We are currently milking cows of two breeds—Normandes, a French breed whose milk is prized for cheesemaking, and Jerseys, the familiar little brown cows with big black eyes. These cows thrive on a grass-based diet; their milk is rich in both butterfat and protein; they are hardy and live long, productive lives.
Normandes are a medium-sized breed originally from the Normandy region of France. They range in color from white with a few red spots (caille, or quail) to red and white spotted (blonde), to a predominantly red and black brindled pattern (bringee, or brindled). Normandes are a dual-purpose breed, meaning they are suitable for both milk and beef, and therefore are heavier and less bony than the Jerseys. They are very docile and friendly, like to have their tails scratched, and when the Jerseys manage to open the gate, the Normandes come and tell on them.
Jerseys are a smaller cow, originally from the British Channel island of Jersey. There is some evidence that Jerseys are descended from cattle stock that was brought to Isle of Jersey from the Norman mainland, meaning that we have two kinds of Norman cows on our farm! Jerseys are known for their rich buttery milk, their gentle disposition, their big black eyes, and their curious, inquisitive nature. If there is an open gate, or a hole in the fence, a Jersey will find it first. They are very interested in whatever the people are doing, and have been known to swindle their humans out of small change with shady card tricks.
Pasture is so much at the heart of Sidehill Farm Dairy that we often think of ourselves primarily as grass farmers. We work with the cows to manage the growth of the pastures. The pastures provide a balanced diet for the cows, which then provide us with milk high in Omega-3's and CLA. At the same time, the grass is actually building soil. How? After each grazing, the plants shed some older root material, before putting on a new flush of growth in both their tops and roots. The discarded roots (and manure!) become a food source for earthworms, insects, nematodes, and a great diversity of bacteria, which digest it into rich new soil, ready for use by the plants. This process requires no tilling or mechanical harvesting, and therefore requires no fossil fuels and results in no runoff or waste of any sort. It is powered by the sun and rain and millions of mouths, eating their way around the carbon cycle.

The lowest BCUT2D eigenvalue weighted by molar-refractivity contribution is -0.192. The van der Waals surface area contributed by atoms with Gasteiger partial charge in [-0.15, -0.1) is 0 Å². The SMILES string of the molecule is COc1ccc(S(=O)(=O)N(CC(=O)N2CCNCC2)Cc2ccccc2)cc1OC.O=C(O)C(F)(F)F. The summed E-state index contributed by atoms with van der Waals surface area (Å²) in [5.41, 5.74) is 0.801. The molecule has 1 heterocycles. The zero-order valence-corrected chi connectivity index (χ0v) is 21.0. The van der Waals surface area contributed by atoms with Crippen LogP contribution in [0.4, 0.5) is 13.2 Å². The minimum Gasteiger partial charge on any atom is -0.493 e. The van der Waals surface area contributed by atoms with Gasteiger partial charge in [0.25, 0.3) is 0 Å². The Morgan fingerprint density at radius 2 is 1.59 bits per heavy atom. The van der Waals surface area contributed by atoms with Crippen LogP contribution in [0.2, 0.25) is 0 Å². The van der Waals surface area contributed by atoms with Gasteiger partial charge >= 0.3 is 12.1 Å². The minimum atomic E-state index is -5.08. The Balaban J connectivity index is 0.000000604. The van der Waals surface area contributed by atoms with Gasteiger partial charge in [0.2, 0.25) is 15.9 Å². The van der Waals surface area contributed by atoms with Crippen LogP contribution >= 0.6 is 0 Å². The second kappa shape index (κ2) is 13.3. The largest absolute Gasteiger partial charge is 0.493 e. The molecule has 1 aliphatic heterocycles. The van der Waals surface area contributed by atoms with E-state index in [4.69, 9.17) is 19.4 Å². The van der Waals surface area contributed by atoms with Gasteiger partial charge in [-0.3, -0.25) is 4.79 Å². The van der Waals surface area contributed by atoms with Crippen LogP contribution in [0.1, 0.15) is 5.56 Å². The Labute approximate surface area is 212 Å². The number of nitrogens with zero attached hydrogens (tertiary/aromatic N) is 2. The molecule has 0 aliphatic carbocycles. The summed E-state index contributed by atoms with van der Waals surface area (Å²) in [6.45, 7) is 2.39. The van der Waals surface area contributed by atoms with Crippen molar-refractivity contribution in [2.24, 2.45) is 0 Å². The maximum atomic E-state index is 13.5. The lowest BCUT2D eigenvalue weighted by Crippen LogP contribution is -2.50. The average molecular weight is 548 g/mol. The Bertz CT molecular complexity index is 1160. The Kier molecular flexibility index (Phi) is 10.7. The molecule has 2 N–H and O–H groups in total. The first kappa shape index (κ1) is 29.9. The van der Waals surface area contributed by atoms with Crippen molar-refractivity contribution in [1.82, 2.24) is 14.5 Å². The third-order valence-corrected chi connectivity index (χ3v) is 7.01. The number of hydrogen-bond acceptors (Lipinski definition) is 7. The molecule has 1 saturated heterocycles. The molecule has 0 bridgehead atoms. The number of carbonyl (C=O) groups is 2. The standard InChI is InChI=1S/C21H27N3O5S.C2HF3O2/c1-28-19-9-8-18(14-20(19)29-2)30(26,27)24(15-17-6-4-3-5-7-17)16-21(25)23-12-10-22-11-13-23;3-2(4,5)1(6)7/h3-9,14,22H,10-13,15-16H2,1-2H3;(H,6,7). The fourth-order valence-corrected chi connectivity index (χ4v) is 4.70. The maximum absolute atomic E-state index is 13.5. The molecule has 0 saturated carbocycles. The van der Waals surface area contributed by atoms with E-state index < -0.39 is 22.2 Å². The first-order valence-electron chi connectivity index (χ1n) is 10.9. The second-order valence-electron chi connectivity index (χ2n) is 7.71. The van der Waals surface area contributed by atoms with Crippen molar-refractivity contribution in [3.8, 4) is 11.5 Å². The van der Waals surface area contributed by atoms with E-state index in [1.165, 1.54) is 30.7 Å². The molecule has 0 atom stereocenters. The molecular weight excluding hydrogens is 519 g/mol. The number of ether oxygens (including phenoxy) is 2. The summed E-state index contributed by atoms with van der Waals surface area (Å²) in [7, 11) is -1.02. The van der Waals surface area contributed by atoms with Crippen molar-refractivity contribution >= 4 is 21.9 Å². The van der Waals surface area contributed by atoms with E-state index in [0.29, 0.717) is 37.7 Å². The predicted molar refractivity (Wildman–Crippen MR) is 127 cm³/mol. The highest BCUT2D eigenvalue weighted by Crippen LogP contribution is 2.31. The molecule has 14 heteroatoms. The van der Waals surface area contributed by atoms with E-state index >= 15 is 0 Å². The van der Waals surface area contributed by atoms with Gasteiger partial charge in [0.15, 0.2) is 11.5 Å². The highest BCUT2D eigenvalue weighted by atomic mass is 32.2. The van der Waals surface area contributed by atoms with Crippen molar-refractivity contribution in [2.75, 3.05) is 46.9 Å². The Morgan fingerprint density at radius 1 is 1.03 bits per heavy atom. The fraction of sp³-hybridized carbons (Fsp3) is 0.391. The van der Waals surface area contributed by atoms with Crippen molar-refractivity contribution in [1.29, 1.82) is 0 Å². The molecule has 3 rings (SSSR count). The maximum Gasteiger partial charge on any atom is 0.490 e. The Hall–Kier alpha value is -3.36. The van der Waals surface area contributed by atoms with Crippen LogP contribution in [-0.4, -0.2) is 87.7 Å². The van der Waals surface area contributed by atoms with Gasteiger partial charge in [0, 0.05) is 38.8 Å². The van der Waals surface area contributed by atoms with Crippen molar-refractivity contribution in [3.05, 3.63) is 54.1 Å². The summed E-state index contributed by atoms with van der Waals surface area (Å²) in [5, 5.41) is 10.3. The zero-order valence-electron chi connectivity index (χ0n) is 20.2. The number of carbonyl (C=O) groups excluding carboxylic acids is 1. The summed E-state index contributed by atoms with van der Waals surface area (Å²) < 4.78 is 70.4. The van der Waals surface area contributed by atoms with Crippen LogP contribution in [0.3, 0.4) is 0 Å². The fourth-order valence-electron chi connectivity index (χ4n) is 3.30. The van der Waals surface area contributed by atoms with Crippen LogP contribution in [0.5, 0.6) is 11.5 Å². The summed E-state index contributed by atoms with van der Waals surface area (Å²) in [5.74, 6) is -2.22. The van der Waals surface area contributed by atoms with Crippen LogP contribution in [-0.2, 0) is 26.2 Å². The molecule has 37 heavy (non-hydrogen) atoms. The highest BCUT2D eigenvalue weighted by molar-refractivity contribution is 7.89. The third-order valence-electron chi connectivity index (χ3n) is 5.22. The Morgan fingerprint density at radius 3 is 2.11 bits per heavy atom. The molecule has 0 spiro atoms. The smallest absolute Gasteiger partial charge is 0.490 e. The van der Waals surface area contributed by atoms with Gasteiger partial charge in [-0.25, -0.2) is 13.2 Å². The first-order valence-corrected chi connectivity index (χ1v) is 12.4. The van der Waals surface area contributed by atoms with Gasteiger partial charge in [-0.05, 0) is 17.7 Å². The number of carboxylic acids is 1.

Our role in this system is mostly as managers. We move the cows to fresh grazing twice a day. This keeps the cows happy, as they always have enough fresh feed, and it keeps the milk flowing. But we are also managing the distribution of cow manure, and the growth rate of the grass. If it is allowed to grow too tall and mature, feed quality and palatability decrease. If it is grazed too short, regrowth slows, soil biological activity slows, solar energy goes unused, and less desirable plant species are favored. We constantly vary paddock sizes and stocking rates to maintain the quality of the grass.
We also test our soils every year, adding lime, minerals, and composted manure as needed to balance the diet of the system. And we pay a lot of attention to the mix of species that make up the sward. Our grass is much more than just grass — a botanist walking through our pastures would find more than 100 species of grasses, legumes, forbs, and other sundry seedlings of trees, shrubs, and annuals. This diversity allows the cows to balance their diets by seeking out the trace nutrients and botanicals needed to maintain their health. As needed, we overseed pastures and hayfields with clovers, to maintain diversity and a balance of species.